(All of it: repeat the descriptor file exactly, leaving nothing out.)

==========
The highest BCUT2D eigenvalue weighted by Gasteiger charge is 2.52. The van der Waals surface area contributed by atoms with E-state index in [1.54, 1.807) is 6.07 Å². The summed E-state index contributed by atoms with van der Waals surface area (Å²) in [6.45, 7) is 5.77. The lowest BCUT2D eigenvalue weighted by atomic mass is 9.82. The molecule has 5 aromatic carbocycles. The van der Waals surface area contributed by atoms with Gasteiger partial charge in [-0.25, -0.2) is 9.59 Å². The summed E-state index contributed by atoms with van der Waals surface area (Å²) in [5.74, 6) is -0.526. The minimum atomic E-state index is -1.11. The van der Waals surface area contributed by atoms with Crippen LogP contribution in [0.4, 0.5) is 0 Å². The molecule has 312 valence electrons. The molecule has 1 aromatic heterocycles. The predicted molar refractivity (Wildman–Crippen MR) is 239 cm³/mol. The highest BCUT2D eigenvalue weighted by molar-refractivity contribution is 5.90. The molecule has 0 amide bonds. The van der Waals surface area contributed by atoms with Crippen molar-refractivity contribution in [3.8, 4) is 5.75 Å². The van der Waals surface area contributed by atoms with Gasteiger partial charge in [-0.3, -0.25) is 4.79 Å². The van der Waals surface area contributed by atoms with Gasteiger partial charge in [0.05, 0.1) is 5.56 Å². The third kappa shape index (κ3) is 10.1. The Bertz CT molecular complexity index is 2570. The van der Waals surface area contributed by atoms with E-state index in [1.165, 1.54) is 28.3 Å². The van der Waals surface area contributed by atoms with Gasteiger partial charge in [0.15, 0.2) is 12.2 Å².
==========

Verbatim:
The highest BCUT2D eigenvalue weighted by Gasteiger charge is 2.52. The van der Waals surface area contributed by atoms with E-state index in [1.54, 1.807) is 6.07 Å². The summed E-state index contributed by atoms with van der Waals surface area (Å²) in [6.45, 7) is 5.77. The lowest BCUT2D eigenvalue weighted by atomic mass is 9.82. The molecule has 5 aromatic carbocycles. The van der Waals surface area contributed by atoms with Gasteiger partial charge in [-0.25, -0.2) is 9.59 Å². The summed E-state index contributed by atoms with van der Waals surface area (Å²) in [5.74, 6) is -0.526. The minimum atomic E-state index is -1.11. The van der Waals surface area contributed by atoms with Crippen LogP contribution in [0.4, 0.5) is 0 Å². The molecule has 312 valence electrons. The molecule has 1 aromatic heterocycles. The predicted molar refractivity (Wildman–Crippen MR) is 239 cm³/mol. The highest BCUT2D eigenvalue weighted by molar-refractivity contribution is 5.90. The molecule has 0 amide bonds. The van der Waals surface area contributed by atoms with Crippen molar-refractivity contribution in [3.8, 4) is 5.75 Å². The van der Waals surface area contributed by atoms with Gasteiger partial charge in [-0.3, -0.25) is 4.79 Å². The van der Waals surface area contributed by atoms with Gasteiger partial charge in [0.05, 0.1) is 5.56 Å². The third kappa shape index (κ3) is 10.1. The Bertz CT molecular complexity index is 2570. The van der Waals surface area contributed by atoms with E-state index in [1.165, 1.54) is 28.3 Å². The van der Waals surface area contributed by atoms with Gasteiger partial charge in [0.15, 0.2) is 12.2 Å².